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Ways to Beat the Blues


Let’s Talk Magnesium (Mg)

Researchers have now detected many thousands of magnesium binding sites on human proteins, indicating that its role in human health and disease may have been vastly underestimated. Magnesium is responsible for:

• Creation of ATP the energy molecules of your body
• Proper formation of bones and teeth
• Relaxation of blood vessels
• Action of your heart muscle
• Promotion of proper bowel function
• Regulation of blood sugar levels

Magnesium can benefit your blood pressure and help prevent sudden cardiac arrest, heart attack, and stroke!

Magnesium also plays a role in your body’s detoxification processes and therefore is important for helping to prevent damage from environmental chemicals, heavy metals and other toxins.  Glutathione, your body’s most powerful antioxidant, “the master antioxidant,” requires magnesium for its synthesis.

Magnesium is best found in:

• Green leafy vegetables like spinach and Swiss chard
• Beans
• Sunflower & Sesame Seeds
• Avocados

What could be impairing your body’s ability to absorb magnesium:

• Unhealthy digestive system (Crohn’s disease, leaky gut, etc.)
• Alcoholism — up to 60 percent of alcoholics have low blood levels of magnesium
• Unhealthy kidneys, which contribute to excessive loss of magnesium in urine
• Age
• Diabetes, especially if it’s poorly controlled,
• Certain medications – (diuretics, antibiotics and medications used to treat cancer)

Other sources of whole foods high in magnesium include green leafy vegetables, some beans and nuts. (portions are just over three ounces):

➢ Seaweed, agar, dried (770 mg)
➢ Spices, basil, dried (422 mg)
➢ Spice, coriander leaf, dried (694 mg)
➢ Flaxseed (392 mg)
➢ Dried pumpkin seeds (535 mg)
➢ Almond butter (303 mg)
➢ Cocoa, dry powder, unsweetened (499 mg)


Navigating Magnesium Supplements

Magnesium glycinate is a form of magnesium that tends to provide the highest levels of absorption and bioavailability and is typically considered ideal for those who are trying to correct a deficiency
Magnesium oxide is a type of magnesium and contains 60 percent magnesium, and has stool softening properties so it’s very good for relieving constipation! It’s poorly absorbed in the body so not good for the other bazillion things magnesium is good for, but as a laxative it’s great.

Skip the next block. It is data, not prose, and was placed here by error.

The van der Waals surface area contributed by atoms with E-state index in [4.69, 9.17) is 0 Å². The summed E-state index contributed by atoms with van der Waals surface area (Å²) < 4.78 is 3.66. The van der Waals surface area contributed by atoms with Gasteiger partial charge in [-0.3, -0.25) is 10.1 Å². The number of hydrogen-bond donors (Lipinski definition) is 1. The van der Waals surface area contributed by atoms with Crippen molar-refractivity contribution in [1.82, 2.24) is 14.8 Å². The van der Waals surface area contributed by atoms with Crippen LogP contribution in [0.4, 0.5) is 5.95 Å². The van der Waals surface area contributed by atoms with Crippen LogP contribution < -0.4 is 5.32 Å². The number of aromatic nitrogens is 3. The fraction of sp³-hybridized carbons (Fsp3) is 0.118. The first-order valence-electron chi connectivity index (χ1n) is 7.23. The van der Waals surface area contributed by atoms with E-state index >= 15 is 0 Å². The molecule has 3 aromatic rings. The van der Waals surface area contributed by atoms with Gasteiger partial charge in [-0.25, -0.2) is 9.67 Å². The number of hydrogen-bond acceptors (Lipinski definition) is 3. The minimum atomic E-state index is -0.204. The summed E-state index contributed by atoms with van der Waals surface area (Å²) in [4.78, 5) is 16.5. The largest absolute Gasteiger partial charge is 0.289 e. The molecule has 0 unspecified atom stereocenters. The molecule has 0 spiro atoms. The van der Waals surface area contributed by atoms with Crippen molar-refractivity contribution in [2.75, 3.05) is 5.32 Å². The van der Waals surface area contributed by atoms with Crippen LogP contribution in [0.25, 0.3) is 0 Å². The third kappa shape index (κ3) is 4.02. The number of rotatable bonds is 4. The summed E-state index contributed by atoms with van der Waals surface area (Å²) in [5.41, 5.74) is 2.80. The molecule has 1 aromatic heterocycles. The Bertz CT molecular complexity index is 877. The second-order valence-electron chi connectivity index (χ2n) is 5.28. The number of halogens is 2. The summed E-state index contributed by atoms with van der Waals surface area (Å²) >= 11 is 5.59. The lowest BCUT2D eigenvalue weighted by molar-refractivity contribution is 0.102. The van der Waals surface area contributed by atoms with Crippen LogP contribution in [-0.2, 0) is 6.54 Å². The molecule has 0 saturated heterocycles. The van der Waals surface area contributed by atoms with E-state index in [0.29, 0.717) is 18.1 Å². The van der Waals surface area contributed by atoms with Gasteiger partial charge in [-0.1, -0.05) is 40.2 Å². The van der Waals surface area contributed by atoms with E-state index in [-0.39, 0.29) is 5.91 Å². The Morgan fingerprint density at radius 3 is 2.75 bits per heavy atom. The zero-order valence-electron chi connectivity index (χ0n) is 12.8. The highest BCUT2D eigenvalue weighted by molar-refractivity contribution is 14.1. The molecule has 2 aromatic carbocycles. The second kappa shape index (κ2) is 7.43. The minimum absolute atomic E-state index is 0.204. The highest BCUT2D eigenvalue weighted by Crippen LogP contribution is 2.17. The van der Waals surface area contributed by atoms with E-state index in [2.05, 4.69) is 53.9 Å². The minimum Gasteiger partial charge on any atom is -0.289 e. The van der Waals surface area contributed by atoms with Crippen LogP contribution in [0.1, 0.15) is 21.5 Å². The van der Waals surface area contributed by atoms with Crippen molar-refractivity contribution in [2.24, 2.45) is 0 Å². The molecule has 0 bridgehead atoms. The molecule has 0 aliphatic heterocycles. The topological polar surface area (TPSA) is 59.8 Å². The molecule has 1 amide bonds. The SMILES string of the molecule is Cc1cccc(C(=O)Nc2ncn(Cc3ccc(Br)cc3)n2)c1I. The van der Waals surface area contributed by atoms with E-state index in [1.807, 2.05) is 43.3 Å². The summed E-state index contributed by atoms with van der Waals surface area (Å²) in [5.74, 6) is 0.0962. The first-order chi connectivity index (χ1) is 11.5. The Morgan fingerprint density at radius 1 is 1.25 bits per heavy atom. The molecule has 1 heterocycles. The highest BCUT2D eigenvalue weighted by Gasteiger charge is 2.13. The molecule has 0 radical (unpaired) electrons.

Magnesium chloride contains only 12 percent magnesium, but has better absorption than others and is often used as a topical form of magnesium

Magnesium sulfate / Magnesium hydroxide (milk of magnesia) are typically used as a laxative. Be aware that it’s easy to overdose on these, so ONLY take as directed

Magnesium carbonate, which has antacid properties, contains 45 percent magnesium so not best choice

Magnesium taurate contains a combination of magnesium and taurine, an amino acid. Together, they tend to provide a calming effect on your body and mind

Magnesium citrate is magnesium with citric acid, which has laxative properties as well.  It is better absorbed than mag oxide for other ways to help the body. It’s a good value for the money for increasing bowel movements and helping everything else.

Magnesium threonate is a newer type of magnesium supplement that appears promising, primarily due to its superior ability to penetrate the blood brain barrier (it’s often called Neuro Mg).


Balance Your Magnesium with Calcium, Vitamin K2, and D

One of the major benefits of getting your nutrients from a varied whole food diet is that you’re far less likely to end up with too much of one nutrient at the expense of others.

For example, it’s important to maintain the proper balance between magnesium, calcium, vitamin K2, and vitamin D. Lack of balance between these nutrients is why calcium supplements have become associated with increased risk of heart attacks and stroke, and why some people experience vitamin D toxicity. Always use at least a 1:1 ratio of Magnesium to Calcium and best is 2:1 Mg/Ca.

Part of the explanation for these adverse side effects is that vitamin K2 keeps calcium in its appropriate place. If you’re K2 deficient, added calcium accumulates in the wrong places. Similarly, if you opt for oral vitamin D, you need to take it with food to absorb it, as it’s a fat-soluble vitamin. Always take Vitamin D3  with Vitamin K2 for best results. Taking mega doses of vitamin D supplements without sufficient amounts of K2 can lead to vitamin D toxicity symptoms, which includes inappropriate calcification.